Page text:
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Wings Great Reads: Angle of Repose Hardcover – Jun 1 1996


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Product Details

  • Hardcover
  • Publisher: Random House Value Publishing (June 1 1996)
  • Language: English
  • ISBN-10: 0517184893
  • ISBN-13: 978-0517184899
  • Shipping Weight: 789 g
  • Average Customer Review: 4.5 out of 5 stars  See all reviews (113 customer reviews)
  • See Complete Table of Contents


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Now I believe they will leave me alone. Read the first page
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Front Cover | Copyright | Table of Contents | Excerpt | Back Cover
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3 of 3 people found the following review helpful By Matthew Krichman on Dec 11 2002
Format: Paperback
Angle of repose, as defined in Stegner's Pulitzer Prize-winning work, is the angle of incline along a riverbed at which dirt and rocks will not slide. More profoundly, it serves as a permeating theme throughout this novel about an elderly amputee who is confined to a wheelchair but remains determined to pursue an independent and active existence. He is historian Lyman Ward, grandson of Susan and Oliver Ward, and through the prism of historical analysis he presents the lives of his grandparents. As he peruses his grandmother's letters to her best friend, we learn of Susan and Oliver's adventures and challenges as pioneers of America's frontier. Oliver, an engineer, dedicates himself first to mining and later to irrigation projects. Susan, an artist and writer, captures the rugged beauty of 19th century western America in her work, while struggling to maintain a marriage and a family under difficult conditions.
This novel, at its heart, is a work about personal endurance and self-discovery. As Lyman explores the hardships of his grandparents' life, he comes to learn more about his own ability to stand firm in the face of difficulty. Lyman's narrative voice is wise, objective, and admiring, at times reminiscent of Philip Roth's Nathan Zuckerman. Through this voice Stegner has managed to capture that elusive feel of what it means to be human and to truly live. His characters ring true in all their beauty and all their flaws. And his message is a powerful one - that life can be a sedentary existence or an active one, and that it is our decision how we react to the circumstances of our environment.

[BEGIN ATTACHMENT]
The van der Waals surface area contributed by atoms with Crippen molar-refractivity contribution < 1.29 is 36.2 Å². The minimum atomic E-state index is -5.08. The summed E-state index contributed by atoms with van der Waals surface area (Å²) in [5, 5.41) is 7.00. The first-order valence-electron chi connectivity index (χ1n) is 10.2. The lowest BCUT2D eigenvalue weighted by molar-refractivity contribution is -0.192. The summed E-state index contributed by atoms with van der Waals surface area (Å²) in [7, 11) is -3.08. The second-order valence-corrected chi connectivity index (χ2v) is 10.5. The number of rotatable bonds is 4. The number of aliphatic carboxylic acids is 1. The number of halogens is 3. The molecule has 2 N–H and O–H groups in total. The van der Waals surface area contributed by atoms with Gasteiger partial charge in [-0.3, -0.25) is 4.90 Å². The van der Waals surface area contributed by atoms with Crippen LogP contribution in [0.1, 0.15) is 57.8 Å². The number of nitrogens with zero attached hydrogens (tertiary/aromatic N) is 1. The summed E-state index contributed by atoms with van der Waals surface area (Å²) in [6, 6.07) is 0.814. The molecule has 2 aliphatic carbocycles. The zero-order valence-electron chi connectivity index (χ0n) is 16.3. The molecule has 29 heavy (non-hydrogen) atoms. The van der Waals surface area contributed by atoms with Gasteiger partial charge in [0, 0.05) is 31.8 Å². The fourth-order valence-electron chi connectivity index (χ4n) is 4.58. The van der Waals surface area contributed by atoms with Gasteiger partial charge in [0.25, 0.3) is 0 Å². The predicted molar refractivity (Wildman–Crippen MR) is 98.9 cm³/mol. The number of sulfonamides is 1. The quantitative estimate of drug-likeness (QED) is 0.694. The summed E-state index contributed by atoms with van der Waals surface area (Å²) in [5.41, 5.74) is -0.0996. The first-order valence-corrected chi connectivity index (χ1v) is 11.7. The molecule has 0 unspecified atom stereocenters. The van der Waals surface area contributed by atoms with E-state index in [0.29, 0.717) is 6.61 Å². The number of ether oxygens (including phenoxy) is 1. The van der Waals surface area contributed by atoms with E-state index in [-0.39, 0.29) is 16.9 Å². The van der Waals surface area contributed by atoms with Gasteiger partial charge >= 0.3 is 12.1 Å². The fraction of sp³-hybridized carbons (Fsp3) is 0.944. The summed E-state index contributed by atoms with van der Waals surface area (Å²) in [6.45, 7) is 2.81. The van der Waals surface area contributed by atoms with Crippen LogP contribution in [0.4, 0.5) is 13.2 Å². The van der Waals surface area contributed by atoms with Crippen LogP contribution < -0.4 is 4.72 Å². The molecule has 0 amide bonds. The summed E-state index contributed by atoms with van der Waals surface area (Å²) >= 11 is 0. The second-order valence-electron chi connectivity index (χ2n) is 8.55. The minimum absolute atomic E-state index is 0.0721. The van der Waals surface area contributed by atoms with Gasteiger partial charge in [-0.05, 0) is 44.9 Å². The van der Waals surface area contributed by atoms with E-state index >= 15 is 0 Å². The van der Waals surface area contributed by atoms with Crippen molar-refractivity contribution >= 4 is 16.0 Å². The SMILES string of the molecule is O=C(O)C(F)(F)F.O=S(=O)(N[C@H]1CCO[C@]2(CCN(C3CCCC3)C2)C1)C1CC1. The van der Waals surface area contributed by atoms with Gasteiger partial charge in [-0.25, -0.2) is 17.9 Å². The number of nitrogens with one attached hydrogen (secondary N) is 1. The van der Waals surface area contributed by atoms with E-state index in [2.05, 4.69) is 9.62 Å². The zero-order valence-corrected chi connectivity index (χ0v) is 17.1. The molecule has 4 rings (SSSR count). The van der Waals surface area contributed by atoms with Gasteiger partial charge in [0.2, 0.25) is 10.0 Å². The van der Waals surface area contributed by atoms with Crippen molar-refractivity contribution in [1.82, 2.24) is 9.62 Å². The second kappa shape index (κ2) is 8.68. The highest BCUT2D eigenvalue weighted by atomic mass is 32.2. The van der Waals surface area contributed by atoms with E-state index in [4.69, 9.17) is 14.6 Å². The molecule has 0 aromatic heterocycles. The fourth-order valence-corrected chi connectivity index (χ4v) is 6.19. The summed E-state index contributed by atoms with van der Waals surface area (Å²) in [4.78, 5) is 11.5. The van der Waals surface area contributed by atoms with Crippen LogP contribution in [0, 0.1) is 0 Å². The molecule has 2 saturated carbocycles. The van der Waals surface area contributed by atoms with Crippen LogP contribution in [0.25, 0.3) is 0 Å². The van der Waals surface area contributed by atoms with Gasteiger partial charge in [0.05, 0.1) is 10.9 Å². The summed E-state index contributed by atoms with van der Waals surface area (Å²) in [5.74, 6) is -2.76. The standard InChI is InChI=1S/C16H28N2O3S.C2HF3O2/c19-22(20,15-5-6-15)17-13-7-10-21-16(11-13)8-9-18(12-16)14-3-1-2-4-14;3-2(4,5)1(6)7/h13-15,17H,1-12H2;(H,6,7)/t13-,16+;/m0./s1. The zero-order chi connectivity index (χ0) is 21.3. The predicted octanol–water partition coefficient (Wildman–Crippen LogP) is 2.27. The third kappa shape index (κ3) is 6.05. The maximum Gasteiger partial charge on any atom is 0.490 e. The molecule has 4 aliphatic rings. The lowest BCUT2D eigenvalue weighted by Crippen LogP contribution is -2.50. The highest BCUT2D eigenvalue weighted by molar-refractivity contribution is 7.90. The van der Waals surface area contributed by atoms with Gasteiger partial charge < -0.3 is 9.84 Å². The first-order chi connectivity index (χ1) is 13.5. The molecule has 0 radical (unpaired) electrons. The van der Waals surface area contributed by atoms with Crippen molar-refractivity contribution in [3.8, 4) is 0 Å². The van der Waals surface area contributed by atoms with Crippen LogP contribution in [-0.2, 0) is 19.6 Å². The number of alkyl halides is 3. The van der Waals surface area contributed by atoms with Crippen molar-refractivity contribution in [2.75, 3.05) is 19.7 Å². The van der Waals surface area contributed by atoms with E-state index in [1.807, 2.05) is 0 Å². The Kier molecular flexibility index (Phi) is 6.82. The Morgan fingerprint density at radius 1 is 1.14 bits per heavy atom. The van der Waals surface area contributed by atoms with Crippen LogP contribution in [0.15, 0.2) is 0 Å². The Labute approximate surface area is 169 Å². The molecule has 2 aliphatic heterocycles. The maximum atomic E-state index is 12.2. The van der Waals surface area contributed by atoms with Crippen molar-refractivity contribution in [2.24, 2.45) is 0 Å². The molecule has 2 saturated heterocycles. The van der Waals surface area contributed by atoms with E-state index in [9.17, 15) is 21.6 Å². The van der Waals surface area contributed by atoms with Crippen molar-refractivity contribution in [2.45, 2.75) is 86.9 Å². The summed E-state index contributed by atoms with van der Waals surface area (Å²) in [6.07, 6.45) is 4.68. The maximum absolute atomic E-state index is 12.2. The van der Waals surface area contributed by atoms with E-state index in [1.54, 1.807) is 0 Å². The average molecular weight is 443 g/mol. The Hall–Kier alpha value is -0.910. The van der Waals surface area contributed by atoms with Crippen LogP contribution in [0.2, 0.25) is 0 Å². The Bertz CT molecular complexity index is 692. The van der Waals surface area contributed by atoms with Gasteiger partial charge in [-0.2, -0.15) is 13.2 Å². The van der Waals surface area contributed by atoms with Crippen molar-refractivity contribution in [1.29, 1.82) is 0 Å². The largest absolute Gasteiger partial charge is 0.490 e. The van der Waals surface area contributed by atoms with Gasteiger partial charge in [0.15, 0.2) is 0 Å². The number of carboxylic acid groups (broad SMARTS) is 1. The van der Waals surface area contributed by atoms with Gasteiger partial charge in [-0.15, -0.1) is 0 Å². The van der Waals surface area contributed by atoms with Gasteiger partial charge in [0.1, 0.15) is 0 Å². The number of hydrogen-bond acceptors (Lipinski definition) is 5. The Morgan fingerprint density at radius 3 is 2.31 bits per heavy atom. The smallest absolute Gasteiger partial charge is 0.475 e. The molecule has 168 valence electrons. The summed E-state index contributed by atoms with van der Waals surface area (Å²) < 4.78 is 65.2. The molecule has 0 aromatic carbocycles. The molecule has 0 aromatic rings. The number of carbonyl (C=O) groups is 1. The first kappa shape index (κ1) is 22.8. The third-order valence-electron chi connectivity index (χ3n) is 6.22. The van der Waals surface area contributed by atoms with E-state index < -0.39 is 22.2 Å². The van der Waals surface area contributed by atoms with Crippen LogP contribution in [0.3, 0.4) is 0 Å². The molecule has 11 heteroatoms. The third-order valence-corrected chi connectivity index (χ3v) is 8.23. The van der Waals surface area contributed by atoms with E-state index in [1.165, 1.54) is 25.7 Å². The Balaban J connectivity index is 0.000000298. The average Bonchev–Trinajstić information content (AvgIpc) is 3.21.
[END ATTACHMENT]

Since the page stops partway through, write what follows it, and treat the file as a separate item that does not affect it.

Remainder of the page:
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2 of 2 people found the following review helpful By Ian Herriott on Nov. 22 2002
Format: Paperback
I have far more books on my shelves than I've read. This one I have read, greedily. It is as seductive as reading old letters from an attic. And essentially that is what the main character, Lyman Ward (crippled by disease, seperated from his wife), is doing, taking the voluminous letters of his grandmother's roughshod and proud experience in the West, and forming some semblance of her life, and what it means to his (which he consider's essentially over . . .). There really are two stories here, and to toggle from one to the other (from the late 1800's to the 1970's) and to say such true things about people and America, is genius on the part of Stegner.
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5 of 6 people found the following review helpful By Robert Moore on Nov. 19 2003
Format: Paperback
One of Wallace Stegner's greatest peeves as a Western writer was the myth of the West that was promulgated in the bulk of the books about the region. The vast majority of Western novels and movies tended to perpetuate utter myths about the West, instead of grappling with the West itself. Perhaps no American writer knew the West as well as Stegner, not excepting his student Edward Abbey. An inveterate hiker and explorer, he camped or walked nearly every area in the West. He wrote innumerable books about the West and took time to visit every spot he wrote about. For instance, in writing of John Wesley Powell's trip down the Colorado, he retraced his route to gain the greatest possible grasp of what he saw. He traveled the trails that the Mormons and others took in relocating to the West. He was one of the few people to hike along Glen Canyon before Lake Powell consumed it. Moreover, he was raised in the West, spending his childhood on what remained on the frontier.